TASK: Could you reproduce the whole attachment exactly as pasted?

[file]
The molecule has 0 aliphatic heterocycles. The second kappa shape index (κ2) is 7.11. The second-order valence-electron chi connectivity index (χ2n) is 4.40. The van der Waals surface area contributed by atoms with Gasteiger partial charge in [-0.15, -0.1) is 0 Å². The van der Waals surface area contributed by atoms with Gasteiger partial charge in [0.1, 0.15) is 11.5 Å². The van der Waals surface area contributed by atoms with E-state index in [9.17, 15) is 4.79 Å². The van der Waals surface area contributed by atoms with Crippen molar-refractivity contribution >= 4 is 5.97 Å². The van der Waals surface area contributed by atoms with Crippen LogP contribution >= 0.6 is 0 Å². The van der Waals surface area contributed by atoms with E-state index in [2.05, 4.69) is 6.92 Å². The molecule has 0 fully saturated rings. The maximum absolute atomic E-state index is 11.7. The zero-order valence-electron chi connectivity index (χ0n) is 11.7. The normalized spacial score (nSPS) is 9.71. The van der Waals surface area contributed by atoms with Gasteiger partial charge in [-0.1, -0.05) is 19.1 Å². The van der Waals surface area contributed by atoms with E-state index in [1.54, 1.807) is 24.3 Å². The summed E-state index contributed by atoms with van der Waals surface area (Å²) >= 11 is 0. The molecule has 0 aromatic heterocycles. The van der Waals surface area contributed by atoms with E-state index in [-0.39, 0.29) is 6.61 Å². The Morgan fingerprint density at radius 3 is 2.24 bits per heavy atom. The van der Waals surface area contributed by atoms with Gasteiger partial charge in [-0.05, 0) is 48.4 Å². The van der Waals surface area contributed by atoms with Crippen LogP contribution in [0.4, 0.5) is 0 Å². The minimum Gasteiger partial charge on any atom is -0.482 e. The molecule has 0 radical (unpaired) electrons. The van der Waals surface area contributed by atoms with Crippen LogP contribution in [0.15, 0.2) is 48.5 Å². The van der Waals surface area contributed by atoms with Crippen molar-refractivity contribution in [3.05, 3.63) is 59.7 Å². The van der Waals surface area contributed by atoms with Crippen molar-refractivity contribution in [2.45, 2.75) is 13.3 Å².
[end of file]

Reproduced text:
The molecule has 0 aliphatic heterocycles. The second kappa shape index (κ2) is 7.11. The second-order valence-electron chi connectivity index (χ2n) is 4.40. The van der Waals surface area contributed by atoms with Gasteiger partial charge in [-0.15, -0.1) is 0 Å². The van der Waals surface area contributed by atoms with Gasteiger partial charge in [0.1, 0.15) is 11.5 Å². The van der Waals surface area contributed by atoms with E-state index in [9.17, 15) is 4.79 Å². The van der Waals surface area contributed by atoms with Crippen molar-refractivity contribution >= 4 is 5.97 Å². The van der Waals surface area contributed by atoms with Crippen LogP contribution >= 0.6 is 0 Å². The van der Waals surface area contributed by atoms with E-state index in [2.05, 4.69) is 6.92 Å². The molecule has 0 fully saturated rings. The maximum absolute atomic E-state index is 11.7. The zero-order valence-electron chi connectivity index (χ0n) is 11.7. The normalized spacial score (nSPS) is 9.71. The van der Waals surface area contributed by atoms with Gasteiger partial charge in [-0.1, -0.05) is 19.1 Å². The van der Waals surface area contributed by atoms with E-state index in [1.54, 1.807) is 24.3 Å². The summed E-state index contributed by atoms with van der Waals surface area (Å²) >= 11 is 0. The molecule has 0 aromatic heterocycles. The van der Waals surface area contributed by atoms with E-state index in [-0.39, 0.29) is 6.61 Å². The Morgan fingerprint density at radius 3 is 2.24 bits per heavy atom. The van der Waals surface area contributed by atoms with Gasteiger partial charge in [-0.05, 0) is 48.4 Å². The van der Waals surface area contributed by atoms with Crippen LogP contribution in [0.4, 0.5) is 0 Å². The minimum Gasteiger partial charge on any atom is -0.482 e. The molecule has 0 radical (unpaired) electrons. The van der Waals surface area contributed by atoms with Crippen LogP contribution in [0.15, 0.2) is 48.5 Å². The van der Waals surface area contributed by atoms with Crippen molar-refractivity contribution in [3.05, 3.63) is 59.7 Å². The van der Waals surface area contributed by atoms with Crippen molar-refractivity contribution in [2.45, 2.75) is 13.3 Å².